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Vargas, Frazetta, Rockwell illustrations to be auctioned

May 6, 2010 | 12:58 pm

Armstrong Twinkle Toes - hi-res Riding the wave of the seemingly recession-proof nostalgia and collectible markets, Dallas-based Heritage Auction Galleries has risen to the No. 3 auction house in the country. On Thursday, Heritage christens its new Beverly Hills office with a live auction featuring nearly 300 lots focusing on American pinup and illustration art.

The auction kicks off at 2 p.m and features works from vintage pinup and illustration luminaries such as Gil Elvgren, J.C. Leyendecker, Alberto Vargas and Norman Rockwell as well as contemporary icons Patrick Nagel, Frank Frazetta and Olivia De Berardinis.

Long the less-respected sibling of fine art, illustration art, which was often given away or simply thrown out en masse, has come into its own in recent years as baby boomers sought to recapture a more innocent time.

“In the ‘40s and ‘50s, this stuff, particularly the pinup art, was everywhere, magazines, postcards, calendars,” said Heritage vice president Ed Jaster. “It was real pinup -- the girls were sexy but chaste, and as a result, there’s a lot of nostalgia for that period.”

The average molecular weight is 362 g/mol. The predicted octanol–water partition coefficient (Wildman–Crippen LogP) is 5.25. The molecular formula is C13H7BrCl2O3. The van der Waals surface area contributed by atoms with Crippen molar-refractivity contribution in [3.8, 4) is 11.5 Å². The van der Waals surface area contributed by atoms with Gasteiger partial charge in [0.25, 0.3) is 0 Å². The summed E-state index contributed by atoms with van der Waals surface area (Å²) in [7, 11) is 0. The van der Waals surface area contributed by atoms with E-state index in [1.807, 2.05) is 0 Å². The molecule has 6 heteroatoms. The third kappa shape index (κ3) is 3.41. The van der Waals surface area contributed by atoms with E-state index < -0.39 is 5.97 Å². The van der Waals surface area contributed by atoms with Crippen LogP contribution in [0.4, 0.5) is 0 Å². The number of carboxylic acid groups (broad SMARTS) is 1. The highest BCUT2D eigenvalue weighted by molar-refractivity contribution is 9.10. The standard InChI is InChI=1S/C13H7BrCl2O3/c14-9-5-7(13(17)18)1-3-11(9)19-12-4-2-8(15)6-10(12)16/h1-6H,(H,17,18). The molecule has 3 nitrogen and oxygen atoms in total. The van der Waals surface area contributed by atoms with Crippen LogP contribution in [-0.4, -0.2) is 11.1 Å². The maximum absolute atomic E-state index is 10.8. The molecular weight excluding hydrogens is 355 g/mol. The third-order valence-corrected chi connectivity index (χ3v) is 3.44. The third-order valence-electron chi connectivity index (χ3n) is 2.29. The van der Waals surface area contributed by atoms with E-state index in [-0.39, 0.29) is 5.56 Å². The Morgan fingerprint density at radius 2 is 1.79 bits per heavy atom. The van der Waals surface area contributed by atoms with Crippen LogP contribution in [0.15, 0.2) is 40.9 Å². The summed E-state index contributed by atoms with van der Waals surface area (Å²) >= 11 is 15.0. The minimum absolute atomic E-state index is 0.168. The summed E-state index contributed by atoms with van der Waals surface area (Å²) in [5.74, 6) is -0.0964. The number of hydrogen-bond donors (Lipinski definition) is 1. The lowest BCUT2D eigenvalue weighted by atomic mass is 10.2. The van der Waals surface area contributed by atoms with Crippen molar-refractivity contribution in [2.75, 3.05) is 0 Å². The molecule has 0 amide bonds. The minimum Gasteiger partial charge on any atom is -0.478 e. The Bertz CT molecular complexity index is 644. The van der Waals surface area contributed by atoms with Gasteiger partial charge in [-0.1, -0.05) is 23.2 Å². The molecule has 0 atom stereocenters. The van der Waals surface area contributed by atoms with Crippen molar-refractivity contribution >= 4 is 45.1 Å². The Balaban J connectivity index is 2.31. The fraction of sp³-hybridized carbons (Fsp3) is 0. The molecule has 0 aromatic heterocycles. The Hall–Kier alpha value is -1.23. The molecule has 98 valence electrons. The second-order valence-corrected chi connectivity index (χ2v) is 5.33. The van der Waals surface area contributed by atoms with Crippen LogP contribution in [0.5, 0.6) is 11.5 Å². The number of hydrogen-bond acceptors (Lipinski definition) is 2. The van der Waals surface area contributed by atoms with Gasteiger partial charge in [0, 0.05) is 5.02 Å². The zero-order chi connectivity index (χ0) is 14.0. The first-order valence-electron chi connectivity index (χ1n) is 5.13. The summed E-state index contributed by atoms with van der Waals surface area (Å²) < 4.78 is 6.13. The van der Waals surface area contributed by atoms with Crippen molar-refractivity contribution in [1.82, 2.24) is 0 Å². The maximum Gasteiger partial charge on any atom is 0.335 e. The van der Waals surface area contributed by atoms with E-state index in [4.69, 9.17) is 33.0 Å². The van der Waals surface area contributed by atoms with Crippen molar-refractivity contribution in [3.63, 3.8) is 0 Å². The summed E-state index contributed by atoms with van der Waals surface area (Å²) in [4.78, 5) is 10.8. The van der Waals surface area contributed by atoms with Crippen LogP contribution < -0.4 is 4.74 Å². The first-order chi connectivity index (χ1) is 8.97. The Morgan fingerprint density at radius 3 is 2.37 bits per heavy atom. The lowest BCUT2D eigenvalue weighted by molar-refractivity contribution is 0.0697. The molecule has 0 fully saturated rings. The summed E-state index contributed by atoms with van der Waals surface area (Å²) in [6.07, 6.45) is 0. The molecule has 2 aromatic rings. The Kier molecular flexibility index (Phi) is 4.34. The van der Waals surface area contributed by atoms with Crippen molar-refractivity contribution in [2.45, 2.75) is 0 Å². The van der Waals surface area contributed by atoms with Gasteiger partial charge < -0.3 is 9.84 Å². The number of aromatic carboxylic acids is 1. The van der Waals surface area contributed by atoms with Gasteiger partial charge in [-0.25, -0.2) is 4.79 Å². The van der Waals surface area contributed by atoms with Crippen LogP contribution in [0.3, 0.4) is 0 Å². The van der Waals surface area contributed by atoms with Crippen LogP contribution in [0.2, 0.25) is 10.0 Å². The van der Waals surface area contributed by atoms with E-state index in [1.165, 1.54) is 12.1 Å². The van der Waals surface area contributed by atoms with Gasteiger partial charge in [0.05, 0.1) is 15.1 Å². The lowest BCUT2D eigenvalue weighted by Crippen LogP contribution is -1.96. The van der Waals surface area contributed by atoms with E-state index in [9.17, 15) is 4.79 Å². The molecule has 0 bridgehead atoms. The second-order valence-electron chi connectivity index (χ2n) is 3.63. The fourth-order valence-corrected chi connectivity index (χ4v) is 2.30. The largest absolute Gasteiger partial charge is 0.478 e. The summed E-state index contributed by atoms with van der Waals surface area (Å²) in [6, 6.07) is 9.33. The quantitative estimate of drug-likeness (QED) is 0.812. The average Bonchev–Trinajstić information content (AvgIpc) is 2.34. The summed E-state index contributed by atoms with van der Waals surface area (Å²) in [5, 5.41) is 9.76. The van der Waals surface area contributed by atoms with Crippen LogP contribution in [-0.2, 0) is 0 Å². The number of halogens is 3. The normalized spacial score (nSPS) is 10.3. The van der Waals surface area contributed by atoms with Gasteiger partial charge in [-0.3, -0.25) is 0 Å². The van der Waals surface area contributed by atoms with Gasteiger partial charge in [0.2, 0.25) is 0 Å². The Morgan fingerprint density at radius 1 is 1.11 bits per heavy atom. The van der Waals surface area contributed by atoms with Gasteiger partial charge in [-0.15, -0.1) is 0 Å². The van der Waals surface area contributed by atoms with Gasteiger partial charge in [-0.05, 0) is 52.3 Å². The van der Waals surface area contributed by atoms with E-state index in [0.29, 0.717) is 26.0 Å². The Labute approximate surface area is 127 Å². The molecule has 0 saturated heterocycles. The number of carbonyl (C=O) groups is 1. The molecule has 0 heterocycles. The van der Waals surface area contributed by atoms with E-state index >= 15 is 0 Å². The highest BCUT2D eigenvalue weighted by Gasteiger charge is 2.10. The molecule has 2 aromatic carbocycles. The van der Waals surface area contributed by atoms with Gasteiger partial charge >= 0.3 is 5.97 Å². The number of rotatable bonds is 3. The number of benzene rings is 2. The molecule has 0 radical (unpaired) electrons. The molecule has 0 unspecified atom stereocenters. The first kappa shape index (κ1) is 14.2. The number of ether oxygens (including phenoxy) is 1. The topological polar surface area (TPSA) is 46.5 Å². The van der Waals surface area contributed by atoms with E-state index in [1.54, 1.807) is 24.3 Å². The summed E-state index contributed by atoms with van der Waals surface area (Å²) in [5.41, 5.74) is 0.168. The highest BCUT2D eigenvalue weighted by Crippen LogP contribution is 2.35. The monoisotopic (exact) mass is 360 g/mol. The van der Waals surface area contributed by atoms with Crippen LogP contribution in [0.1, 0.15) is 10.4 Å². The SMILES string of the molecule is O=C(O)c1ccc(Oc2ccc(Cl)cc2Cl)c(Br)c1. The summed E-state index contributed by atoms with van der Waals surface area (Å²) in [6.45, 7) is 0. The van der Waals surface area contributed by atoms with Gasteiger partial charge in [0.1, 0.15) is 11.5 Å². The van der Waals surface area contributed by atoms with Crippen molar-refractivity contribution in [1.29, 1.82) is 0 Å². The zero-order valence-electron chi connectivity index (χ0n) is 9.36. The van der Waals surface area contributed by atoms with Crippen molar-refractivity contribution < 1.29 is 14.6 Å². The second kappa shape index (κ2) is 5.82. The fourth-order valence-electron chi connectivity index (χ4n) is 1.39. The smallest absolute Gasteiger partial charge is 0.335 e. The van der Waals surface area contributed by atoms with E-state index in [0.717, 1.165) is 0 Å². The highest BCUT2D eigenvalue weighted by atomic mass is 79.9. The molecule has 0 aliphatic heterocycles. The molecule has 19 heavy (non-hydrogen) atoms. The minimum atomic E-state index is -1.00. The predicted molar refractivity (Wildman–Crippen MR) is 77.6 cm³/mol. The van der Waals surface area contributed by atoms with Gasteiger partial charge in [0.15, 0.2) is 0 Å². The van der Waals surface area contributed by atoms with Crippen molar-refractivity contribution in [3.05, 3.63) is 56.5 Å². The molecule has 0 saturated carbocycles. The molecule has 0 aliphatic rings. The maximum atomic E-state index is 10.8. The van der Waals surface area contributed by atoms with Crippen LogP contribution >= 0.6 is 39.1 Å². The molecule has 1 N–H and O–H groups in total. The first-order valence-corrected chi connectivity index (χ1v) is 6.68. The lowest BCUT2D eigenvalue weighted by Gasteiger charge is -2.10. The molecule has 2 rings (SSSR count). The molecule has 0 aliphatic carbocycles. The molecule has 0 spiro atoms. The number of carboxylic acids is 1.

In addition to nostalgia, the robustness of the illustration art market can be traced back to Charles Martignette, who was the preeminent collector of illustration art when he died in early 2008. 

The co-author, along with gallery owner Louis Meisel, of the definitive book on pinup art, "The Great American Pin-Up," Martignette accumulated more than 5,000 pieces of illustration art during a 35-year period. Crisscrossing the country, Martignette saved art from moldy basements and from warehouses where it was often destined for the incinerator.

Frazetta - Warrior with Ball and Chain “Charles saw value in the art when it was just throwaway art,” said Meisel, who called Martignette a quirky and obsessive collector who would buy shirts for $2 at a thrift store so he could spend more money on art. His eccentricity paid off, however, as his collection was valued at more than $20 million when he died.

The bulk of the collection is being parceled out by Heritage, with more than half the lots in Thursday’s auction originating from Martignette’s estate. Among the highlights are pinups by Rolf Armstrong, George Petty, Vargas and, of course, Elvgren, who is considered the top pinup artist of his generation. 

“At one point, Charles had 120 Elvgren paintings of the 500 that were done and the 250 we know that exist,” Meisel said. “When it came to pinup art, Charles had the best of the best.”

-- Alex Chun

Upper photo: Rolf Amstrong's "Twinkle Toes" 1947.

Lower photo: "Warrior with Ball and Chain, Flashing Swords No. 1," paperback cover, 1973 by Frank Frazetta